Generally speaking, most coaches will deliver what they preach, but what is stopping the “cowboy coach” from ruining the good reputation of thousands of ethically abiding coaches? By regulating the industry, there would be greater transparency, making it easier for a potential client to differentiate from the plethora of both qualified and unqualified coaches currently available.

Subsequently, unprofessional coaches would be weeded out because all coaching students would have to undertake formal training and then continuous personal development coupled with compulsory supervision upon course completion for all qualified coaches. This is a far cry from the present day scenario whereby anyone can set up as a coach and there are no actual requirements for coaches to undertake CPD or coaching supervision. The onus is upon the individual coach who may choose or not choose to continue with such necessary activities.

Jonathan Jay, founder of the Coaching Academy, adds his weight to this non-regulation/regulation debate by saying fee paying clients, already regulate the industry themselves because customers expect a high standard for the service they receive. This is partially true, but there are no legal regulations currently in place safeguarding clients’ interests. No doubt, we could learn from the Chartered Institute of Personnel Development (CIPD) which has both the clout and muscle power to ensure it safeguards the interests of both its profession and members.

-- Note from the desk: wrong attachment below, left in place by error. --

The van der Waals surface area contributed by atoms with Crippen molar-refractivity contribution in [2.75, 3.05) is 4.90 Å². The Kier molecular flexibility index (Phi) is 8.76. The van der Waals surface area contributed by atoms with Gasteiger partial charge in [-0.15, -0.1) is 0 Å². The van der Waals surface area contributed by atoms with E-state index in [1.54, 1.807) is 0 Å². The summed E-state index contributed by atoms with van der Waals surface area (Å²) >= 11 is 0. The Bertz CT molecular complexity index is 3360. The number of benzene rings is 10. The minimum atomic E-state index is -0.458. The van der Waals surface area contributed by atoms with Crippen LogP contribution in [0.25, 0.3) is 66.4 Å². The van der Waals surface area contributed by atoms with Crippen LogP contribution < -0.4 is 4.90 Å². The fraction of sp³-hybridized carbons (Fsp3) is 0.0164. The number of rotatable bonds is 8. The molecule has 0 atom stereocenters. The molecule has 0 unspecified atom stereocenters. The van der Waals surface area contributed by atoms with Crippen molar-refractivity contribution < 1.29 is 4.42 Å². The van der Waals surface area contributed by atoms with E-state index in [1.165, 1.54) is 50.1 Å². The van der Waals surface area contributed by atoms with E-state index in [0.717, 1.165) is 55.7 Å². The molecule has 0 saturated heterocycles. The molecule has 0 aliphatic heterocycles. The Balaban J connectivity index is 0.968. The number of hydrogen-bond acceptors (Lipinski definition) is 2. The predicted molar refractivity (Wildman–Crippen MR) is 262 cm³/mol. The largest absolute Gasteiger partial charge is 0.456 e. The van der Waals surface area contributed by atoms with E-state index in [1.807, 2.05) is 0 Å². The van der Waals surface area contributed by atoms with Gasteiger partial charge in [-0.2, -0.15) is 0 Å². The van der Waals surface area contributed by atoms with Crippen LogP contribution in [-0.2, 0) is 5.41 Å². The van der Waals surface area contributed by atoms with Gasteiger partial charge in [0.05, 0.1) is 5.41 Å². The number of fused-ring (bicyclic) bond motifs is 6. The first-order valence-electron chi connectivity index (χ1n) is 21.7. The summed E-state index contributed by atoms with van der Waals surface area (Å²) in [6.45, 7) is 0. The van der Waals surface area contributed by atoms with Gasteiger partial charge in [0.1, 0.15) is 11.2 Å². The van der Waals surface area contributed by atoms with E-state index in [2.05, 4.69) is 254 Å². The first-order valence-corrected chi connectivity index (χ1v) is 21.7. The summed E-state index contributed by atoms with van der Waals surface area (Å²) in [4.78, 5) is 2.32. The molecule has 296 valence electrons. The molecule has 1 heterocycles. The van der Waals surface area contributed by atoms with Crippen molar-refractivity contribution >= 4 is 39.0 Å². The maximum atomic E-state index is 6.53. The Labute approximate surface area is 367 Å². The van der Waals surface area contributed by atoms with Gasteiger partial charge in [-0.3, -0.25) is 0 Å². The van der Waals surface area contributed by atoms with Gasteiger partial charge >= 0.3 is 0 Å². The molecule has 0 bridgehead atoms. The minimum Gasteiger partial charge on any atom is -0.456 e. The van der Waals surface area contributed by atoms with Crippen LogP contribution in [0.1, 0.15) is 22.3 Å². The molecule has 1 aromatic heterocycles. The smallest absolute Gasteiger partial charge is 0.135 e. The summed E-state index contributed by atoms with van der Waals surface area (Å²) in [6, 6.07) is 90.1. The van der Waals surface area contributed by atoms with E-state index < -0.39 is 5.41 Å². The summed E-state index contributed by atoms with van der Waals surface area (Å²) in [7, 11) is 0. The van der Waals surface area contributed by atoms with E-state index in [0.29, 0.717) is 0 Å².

More pressingly, a regulated coaching body could provide invaluable answers to the following questions:

  • What do clients need to be mindful of when selecting a coach?

  • How does one ensure clients are satisfied with the services they have received from coaches?

  • The challenge however, is how does one quantify an intangible service such as coaching? A client’s perception of a coaching service will differ from another client’s perspective due to the unique nature of a coach/client relationship.